Essential Fats (are found in) all seed and cereal oils but only if fresh and unprocessed. If stale, the rancidity destroys both the E and F complex content. The rancid oils in commercial products seem to be the main cause of E and F deficiency. The “bad” oils take goodness from the body.
The fact is fats are essential nutrients.
That means they are essential to health. The brain and nervous system are 65 percent fat. The surface of every cell in our body is fat. Fats keep our skin healthy, support immune function and lower the risk of diabetes. Our hormones are made from fat, and fats are carriers for vitamins and minerals. Good fats improve and normalize cholesterol levels, support a healthy heart and are known to enhance the prevention of cancer. Fats are nutritional essentials.
Yet we are told to avoid fats – that they cause disease.
How did fats get such a bad reputation? Because some fats are remarkably bad for our health. Unnatural fats are very unhealthy, leading to heart disease, cancer, immune dysfunction, pain and obesity. Our bodies have no means to deal with unnatural “bad fats,” so they get stored in our bodies and block healthy processes. That is where the trouble begins. Imagine if you were to drive your car into a mechanic and he tells you that the oil in your car is rotten, it is full of pollution and will not protect your car anymore. Would you tell him, “I don’t want any oil then, drain the oil out if it is bad for my car, I don’t want any oil in my car at all!” That is very similar to what we are doing today. We eat bad fats – get sick, the “mechanics” tell us to avoid fats! This is ridiculous! We need fat – it is essential to life, it is essential to health.
Out with the “bad” and in with the “good” fats.
But which is which? Like other whole foods, fats and oils that come to us in a fresh, unrefined state are healthy. The proper extraction of the oils from these whole foods is an important step in the process of health. That’s because heat, oxygen and chemical solvents can change the natural goodness of the oils (fats) and even the best sources for oils can be ruined in processing. Good fats come from properly prepared olives, seeds and nuts from pasture-fed animals, wild, coldwater fish and even from green leafy vegetables!
Examples of bad fats are corn, soybean, safflower, sunflower, cottonseed and canola oils, hydrogenated and partially-hydrogenated oils, and the absolute worst of them all are transfats.
Why would food scientists ruin the oils with processing?
The answer is to produce cheap oil and to prolong shelf-life. Some oils are damaged as they are extracted. Hydrogenated fats and oils were once natural but they have been processed using heat and chemicals in order to prolong their shelf-life for profits. The worse part about this processing is that it changes the structure of the fat to become a transfat. “Transfat is made when hydrogen is added to vegetable oil — a process called hydrogenation. Hydrogenation increases the shelf life and flavor stability of foods containing these fats,” according to the U.S. Food and Drug Administration website.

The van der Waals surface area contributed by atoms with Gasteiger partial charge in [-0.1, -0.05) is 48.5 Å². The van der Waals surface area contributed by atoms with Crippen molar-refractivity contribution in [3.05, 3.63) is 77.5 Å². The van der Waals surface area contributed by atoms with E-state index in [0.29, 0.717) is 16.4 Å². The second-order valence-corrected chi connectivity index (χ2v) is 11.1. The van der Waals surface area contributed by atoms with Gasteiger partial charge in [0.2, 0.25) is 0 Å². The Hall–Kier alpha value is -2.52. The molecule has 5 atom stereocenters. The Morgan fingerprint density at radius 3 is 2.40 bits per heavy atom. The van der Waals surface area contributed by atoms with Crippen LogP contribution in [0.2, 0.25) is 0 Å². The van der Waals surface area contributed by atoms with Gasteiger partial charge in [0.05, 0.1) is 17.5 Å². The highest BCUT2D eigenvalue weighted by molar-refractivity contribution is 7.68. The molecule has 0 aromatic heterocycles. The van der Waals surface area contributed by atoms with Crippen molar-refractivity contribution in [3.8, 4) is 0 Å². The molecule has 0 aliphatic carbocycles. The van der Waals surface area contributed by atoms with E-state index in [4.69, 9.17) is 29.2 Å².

A transfat is an unnatural fat that our body has no way to process, so it stays in the body, blocking healthy processes for a very long time – 255 days! Transfats are like bad oil in your car that you cannot quickly drain out. Bad oil in your car will cause it to overheat, get low mileage and ultimately breakdown. These transfats are the saturated fats that have been associated with heart disease, cancer and immune dysfunction. These unhealthy fats are found in margarine, shortening, commercial cookies, crackers and chips – and in most packaged “foods.” You must avoid them!
Fats: A matter of God-made (natural) vs. man-made (de-natured). Finding the best high quality fats is easy but you have to be careful and use common sense.
• Oils (fats) that are found in natural foods – GOOD
• Oils (fats) that are heated, chemically processed or rancid (spoiled) – BAD
Things to do when it comes to fats:
• Eliminate all hydrogenated, partially-hydrogenated and transfats from your foods. These are the unhealthy type of saturated fats. Read labels and avoid or discard any that you find.
• Avoid all corn, soybean, safflower, sunflower, cottonseed and canola oils in your cooking and in prepared foods. These are heat and chemically extracted oils and have been damaged or contaminated in processing.
• Eat foods containing healthy fats including butter, olive oil, grass-fed meats, free-range eggs and wild, cold-water fish.
• Use healthy fats in your meals, including healthy extra-virgin olive oil, organic butter, and unrefined organic coconut oil.
• Take high quality essential oil supplements.
• Consider consuming fish or cod liver oil supplements and high vitamin butter concentrate.
Healthy fats: What may benefit you? Ask me!
As always, speak to your MD, DC, DO, dentist or holistic practitioner about what you can do to add healthy fats to your diet. If you would like more information or would like to have a complete nutritional consult with Dr. Duve to address your specific needs, email firstname.lastname@example.org or call the office at (956) 943-2300.
Wellness is a choice, not a chance … Be well in 2013!
Editor’s Note: Contact Dr. Susan Duve at the Duve Wellness Center & Natural Living Shoppe, located on 201 W. Queen Isabella in Port Isabel, by calling (956) 943-2300 or visit www.duvewellness.com.